Formula to Calculate Holding Period Return (HPR)
Holding period return formula refers to total returns over the period for which an investment was held, usually expressed in percentage of initial investment, and is widely used for comparing returns from various investments held for different periods of time. It also captures any additional income from the investment apart from helping calculate the growth or decline in value over multiple periods.
Here’s the formula of Holding Period Return An alternative version of the formula can be used for calculating return over multiple periods from an investment. It is useful for calculating returns over regular intervals which could include annualized or quarterly returns. Here, t = number of years
Alternatively, returns for regular time intervals can be calculated thus:
(1 + HPR) = (1+r_{1}) x (1+r_{2}) x (1+r_{3}) x (1+r_{4})
Here, r_{1}, r_{2}, r_{3}, r_{4} are periodic returns.
It can also be represented thus:
HPR = [(1+r_{1}) x (1+r_{2}) x (1+r_{3}) x … (1+r_{n})] – 1
Here, r = return per period
n = number of periods
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Basic Examples
Suppose if an individual bought a stock which paid dividends of $50 and its price reached $170 from the initial price of $140 at which it was bought a year ago.
Now, we can calculate the HPR as follows:
 HPR = [$50 + ($170 – $140)] / $140 = 57.14%
Now, we would try to calculate the annualized returns for the same stock over a period of 3 years. Let us suppose the stock paid dividends worth $50 each year and returns varied with 21% growth for the first year, followed by 30% returns for the second year and 15% returns for the third year.
Now, we would calculate the annualized HPR as below:
 HPR = [(1 + 0.21) x (1 + 0.30) x (1 – 0.15)] – 1
 = [(1.21) x (1.30) x (0.85)] 1 = 33.70%
 The result would be HPR of 33.71 for all 3 years.
The advantage of using this method is that it would help take into account the effect of compounding over the years which would lead to a realistic outcome.
Interpretation
HPR can be used to calculate total returns for an investment for a single or multiple periods, including various forms of returns, which might be added improperly otherwise when calculating total returns. For instance, if someone holds a stock for a certain amount of time, and it pays dividends periodically, these dividends also need to be taken into account along with changes in stock prices. It would also require keeping in mind that a rise in the value of the investment during multiple periods of return leads to a compounding effect, which might be left out in simpler calculations.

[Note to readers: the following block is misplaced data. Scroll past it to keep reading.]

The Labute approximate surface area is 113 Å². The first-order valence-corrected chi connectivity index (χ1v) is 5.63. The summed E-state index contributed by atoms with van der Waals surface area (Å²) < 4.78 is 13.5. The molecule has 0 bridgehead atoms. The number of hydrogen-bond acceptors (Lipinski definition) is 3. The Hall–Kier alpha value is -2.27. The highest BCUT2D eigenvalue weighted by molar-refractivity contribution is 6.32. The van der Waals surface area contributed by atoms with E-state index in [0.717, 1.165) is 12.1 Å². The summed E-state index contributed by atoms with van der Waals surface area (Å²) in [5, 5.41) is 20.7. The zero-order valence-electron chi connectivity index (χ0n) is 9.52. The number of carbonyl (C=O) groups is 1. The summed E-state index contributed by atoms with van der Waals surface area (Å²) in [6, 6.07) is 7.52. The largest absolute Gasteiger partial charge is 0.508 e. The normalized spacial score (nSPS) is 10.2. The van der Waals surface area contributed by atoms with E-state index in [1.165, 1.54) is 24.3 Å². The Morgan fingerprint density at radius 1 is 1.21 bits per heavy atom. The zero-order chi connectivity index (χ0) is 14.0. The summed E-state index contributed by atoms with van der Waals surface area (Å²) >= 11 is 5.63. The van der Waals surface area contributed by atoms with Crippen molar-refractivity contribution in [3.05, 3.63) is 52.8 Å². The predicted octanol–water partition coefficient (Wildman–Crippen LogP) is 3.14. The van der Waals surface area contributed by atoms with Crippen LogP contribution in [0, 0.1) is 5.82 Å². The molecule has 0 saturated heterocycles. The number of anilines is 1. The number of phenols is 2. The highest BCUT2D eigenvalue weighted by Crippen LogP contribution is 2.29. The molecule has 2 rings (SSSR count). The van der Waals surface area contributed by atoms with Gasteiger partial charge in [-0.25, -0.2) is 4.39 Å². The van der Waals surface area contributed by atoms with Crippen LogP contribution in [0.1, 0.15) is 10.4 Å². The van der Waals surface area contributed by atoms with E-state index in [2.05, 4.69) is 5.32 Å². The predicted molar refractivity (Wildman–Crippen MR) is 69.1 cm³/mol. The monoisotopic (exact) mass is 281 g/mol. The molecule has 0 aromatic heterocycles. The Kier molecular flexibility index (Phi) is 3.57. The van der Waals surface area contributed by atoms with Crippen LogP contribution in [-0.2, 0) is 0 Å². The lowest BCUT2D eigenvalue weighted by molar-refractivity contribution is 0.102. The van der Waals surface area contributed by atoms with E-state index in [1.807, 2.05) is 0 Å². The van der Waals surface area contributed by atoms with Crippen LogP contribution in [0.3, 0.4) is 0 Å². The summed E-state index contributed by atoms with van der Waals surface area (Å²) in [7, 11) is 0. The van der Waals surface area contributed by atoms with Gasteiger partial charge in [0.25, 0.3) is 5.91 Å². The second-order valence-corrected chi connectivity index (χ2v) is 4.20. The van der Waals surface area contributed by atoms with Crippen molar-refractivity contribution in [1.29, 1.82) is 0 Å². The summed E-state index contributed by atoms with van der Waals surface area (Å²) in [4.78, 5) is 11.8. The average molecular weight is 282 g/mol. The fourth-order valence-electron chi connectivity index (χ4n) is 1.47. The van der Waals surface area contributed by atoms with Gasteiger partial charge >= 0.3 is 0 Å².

For instance, if an investment grew by 10% annually, it would be erroneous to assume that in two years the growth on initial value would be 20%. It has to be calculated taking into account 10% growth for the first year and then calculating 10% growth over ‘this’ amount for the 2nd year, leading to a total return of 21.1% in two years, instead of 20%.
Relevance and Use of HPR Formula:
As we already explained, one of the key applications of the holding period return formula is inaccurately calculating the effect of compounding while estimating total returns on investment for multiple periods. Apart from that, it has great utility in comparing various investments held for different time intervals in terms of their total returns over these periods.
Holding Period Return Calculator
You can use the following Holding Period Return Calculator.
Income  
End of Period Value  
Initial Value  
Holding Period Return Formula =  
Holding Period Return Formula =  Income+ 


0+ 

Holding Period Return Formula in Excel (with excel template)
Let us now do the same example above in Excel. This is very simple. You need to provide the three inputs of Income, end of period value and initial value.
You can easily calculate the Holding Period in the template provided.
Now, we can calculate the HPR as follows:
Now, we would calculate the annualized HPR as below:
Recommended Articles
This has been a guide to Holding Period Return formula. Here we provide the step by step calculation of Holding Period Return along with practical examples and calculator with a downloadable excel template. You can refer the following articles as well –
 Guide to Present Value Formula
 Geometric and Arithmetic Mean  Differences
 Rate of Return Formula
 Real Rate of Return Formula
 Geometric Mean Return Formula
 Future Value Formula
 Net Present Value Formula
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